In 1866, Lipman Pike became the first great professional Jewish baseball player when he signed a $20-a-week contract to hold down the hot corner for the Philadelphia Athletics.
Lip, as Pike was known, was a dominant power hitter who, in his 425 National Association and National League games between 1871 and 1881, hit .322 with a slugging average of .468. Accounts of those early games noted that Pike hit numerous home runs that soared beyond outfielders’ reach.
When the popular Pike passed away prematurely at age 48, The Sporting News, baseball’s Bible, published a tribute that include these glowing comments: “Pike … was one of the few sons of Israel who ever drifted to the business of ball playing. He was a handsome fellow when he was here, and the way he used to hit that ball was responsible for many a scene of enthusiasm at the old avenue grounds.”
Since Pike, many more Jewish superstars have excelled on the diamond. Most famous among them is legendary Los Angeles Dodgers pitcher Sandy Koufax, the Hall of Fame lefty who was the first pitcher to win three Cy Young Awards, and the only pitcher to capture the award when it was given to just one major leaguer.
Koufax won pitching’s triple crown — wins, strikeouts and ERA, in 1963, 1965 and 1966, and hurled four no-hitters, one of them a perfect game.
Hank Greenberg is another Jewish baseball standout, whose power statistics are on a par with Babe Ruth, Lou Gehrig, Ted Williams and Jimmie Foxx.
Greenberg was also a World War II hero. After enlisting in the U.S. Army Air Corps, he rose to the rank of first lieutenant, and was active in the China-Burma-India Theater.
Al Rosen, a four-year World War II Navy vet and Cleveland Indians third baseman, is the only player to win both the Most Valuable Player, and the Major League Baseball Executive of the Year awards. Rosen, a successful amateur boxer with a vicious right upper cut who described himself as “one tough Jew,” unanimously won his MVP in 1953, and for his front office efforts that guided the San Francisco Giants’ from first to last place in 1987, he was elected Executive of the Year.
In baseball circles, Koufax, Greenberg and Rosen are well-known. But the compelling 1923 tale about Mose Solomon, “The Rabbi of Swat,” blends the long-gone Class C low minor Southwestern League’s Hutchinson Wheat Shockers with early 1900s Jewish immigration to New York, the world champion New York Giants, Giants manager John J. McGraw and his desperate but ultimately futile search for a slugger who could match Ruth’s home run power, thereby siphoning off Ruth-crazed bugs from the hated New York Yankees.
Author Gary Cieradkowski wrote in The League of Outsider Baseball that when word reached McGraw that by September 1923 Solomon had blasted a then-professional record 49 homers, was hitting .421, leading the league in doubles, hits and runs scored, the Giants manager was convinced that the “Jewish Babe Ruth” would spearhead the Jints to financial success.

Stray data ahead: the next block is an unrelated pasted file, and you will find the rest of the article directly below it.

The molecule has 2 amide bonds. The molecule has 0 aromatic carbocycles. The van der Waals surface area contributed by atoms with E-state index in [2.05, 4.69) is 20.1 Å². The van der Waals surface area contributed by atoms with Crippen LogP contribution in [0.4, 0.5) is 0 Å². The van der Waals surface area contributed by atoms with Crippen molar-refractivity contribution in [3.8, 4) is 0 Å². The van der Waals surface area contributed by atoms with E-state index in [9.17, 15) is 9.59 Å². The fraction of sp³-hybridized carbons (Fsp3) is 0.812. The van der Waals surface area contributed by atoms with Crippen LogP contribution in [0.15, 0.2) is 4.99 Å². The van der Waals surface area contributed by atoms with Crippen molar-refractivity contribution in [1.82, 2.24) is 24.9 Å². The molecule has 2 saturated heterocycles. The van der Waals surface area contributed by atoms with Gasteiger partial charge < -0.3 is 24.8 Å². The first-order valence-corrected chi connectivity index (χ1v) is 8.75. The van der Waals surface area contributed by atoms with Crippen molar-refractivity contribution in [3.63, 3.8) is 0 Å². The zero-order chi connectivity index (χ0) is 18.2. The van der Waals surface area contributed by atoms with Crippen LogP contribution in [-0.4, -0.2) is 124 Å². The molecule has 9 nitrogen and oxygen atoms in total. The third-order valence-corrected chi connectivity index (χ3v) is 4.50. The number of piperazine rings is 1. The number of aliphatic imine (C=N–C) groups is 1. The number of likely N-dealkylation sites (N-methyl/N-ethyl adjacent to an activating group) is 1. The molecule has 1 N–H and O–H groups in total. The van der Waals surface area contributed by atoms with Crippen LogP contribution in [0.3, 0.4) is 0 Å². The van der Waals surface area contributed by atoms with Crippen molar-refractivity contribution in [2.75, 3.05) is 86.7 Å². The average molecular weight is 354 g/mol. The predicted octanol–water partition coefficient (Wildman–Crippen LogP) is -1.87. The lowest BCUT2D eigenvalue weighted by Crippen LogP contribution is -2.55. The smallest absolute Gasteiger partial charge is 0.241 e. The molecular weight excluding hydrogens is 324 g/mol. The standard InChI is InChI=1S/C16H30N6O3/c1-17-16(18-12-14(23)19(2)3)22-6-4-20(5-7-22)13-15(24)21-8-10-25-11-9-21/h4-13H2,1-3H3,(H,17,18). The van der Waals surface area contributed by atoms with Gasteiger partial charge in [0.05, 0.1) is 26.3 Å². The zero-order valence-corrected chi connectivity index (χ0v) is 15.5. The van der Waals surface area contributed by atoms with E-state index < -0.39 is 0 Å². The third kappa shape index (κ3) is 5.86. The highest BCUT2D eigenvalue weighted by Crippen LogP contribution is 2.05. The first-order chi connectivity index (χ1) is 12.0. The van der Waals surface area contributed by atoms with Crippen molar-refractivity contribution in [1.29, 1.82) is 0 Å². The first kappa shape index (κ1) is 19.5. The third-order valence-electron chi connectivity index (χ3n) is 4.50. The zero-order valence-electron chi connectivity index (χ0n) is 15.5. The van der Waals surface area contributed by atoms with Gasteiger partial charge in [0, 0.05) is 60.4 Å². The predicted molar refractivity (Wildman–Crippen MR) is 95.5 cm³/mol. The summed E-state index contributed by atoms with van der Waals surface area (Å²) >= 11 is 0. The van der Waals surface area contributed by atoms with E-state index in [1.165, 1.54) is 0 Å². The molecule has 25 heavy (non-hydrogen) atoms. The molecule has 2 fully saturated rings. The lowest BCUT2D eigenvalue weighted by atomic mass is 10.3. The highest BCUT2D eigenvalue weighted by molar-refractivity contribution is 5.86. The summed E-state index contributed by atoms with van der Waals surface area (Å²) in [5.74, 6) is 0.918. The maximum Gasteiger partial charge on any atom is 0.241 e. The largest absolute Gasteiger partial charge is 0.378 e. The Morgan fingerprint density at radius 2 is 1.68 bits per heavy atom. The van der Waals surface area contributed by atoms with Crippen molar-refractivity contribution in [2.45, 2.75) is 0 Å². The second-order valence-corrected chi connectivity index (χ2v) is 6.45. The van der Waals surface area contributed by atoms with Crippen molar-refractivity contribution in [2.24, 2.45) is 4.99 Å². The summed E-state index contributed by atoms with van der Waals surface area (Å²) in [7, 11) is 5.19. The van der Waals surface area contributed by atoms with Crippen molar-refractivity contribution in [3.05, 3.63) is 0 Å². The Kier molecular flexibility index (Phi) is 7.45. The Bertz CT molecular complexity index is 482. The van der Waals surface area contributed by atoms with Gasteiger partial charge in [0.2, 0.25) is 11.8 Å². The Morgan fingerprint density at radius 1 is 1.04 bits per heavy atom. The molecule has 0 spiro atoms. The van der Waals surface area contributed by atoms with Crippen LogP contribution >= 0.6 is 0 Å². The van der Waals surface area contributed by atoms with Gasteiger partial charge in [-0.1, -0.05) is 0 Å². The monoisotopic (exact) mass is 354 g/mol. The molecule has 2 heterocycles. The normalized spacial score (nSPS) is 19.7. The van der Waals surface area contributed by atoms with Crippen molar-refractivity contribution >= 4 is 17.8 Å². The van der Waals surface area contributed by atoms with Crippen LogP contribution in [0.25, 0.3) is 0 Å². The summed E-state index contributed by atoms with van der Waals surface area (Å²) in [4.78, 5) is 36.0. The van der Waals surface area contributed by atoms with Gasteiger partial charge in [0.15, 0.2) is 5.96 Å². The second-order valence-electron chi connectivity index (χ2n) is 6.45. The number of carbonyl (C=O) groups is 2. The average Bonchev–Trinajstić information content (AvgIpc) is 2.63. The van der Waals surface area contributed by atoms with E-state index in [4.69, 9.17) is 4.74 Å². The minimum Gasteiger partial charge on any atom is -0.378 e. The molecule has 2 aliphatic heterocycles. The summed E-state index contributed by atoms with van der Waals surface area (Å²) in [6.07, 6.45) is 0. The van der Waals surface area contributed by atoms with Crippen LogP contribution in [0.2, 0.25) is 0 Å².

Within the blink of an eye, the Giants paid the Wheat Shockers $4,500 for Solomon’s contract, and soon thereafter “The Rabbi of Swat” was riding the rail toward New York.
But McGraw soon realized he had no place in the lineup for Kansas’ home run phenom. The Giants’ first base position and its outfield were populated by future Hall of Famers George “High Pockets” Kelly, Casey Stengel, Ross Youngs and Hack Wilson. While Solomon rode the pine, the very vocal cranks demanded that the Jewish Babe Ruth be put into a game.
McGraw gave in, and on the season’s last home tilt Solomon hit a game-winning double against the Philadelphia Phillies. Solomon got into one more game in 1923, and ended his season — and his major league career — with three hits in eight at bats, a .375 batting average.
The Rabbi’s problem was, as scouts said, “He could poke’em, but he couldn’t pick’em,” a reference to Solomon’s 31 errors in 108 games in Kansas. Solomon was promptly dispatched back to the minors where he resumed his lusty batting prowess — seven seasons of .300 or higher.
When Mose realized his baseball days were behind him, he took up semi-pro football, and played effectively until injuries sidelined him for good — a lucky break for the Rabbi as things turned out. Solomon and his wife moved to Miami where he started a long, lucrative real estate business until his peaceful death in 1965.
— Joe Guzzardi is a member of the Society for American Baseball Research and the Internet Baseball Writers Association of America who now lives in Pittsburgh. He can be reached at firstname.lastname@example.org, or follow him on Twitter: @joeguzzardi19. Click here to read previous columns. The opinions expressed are his own.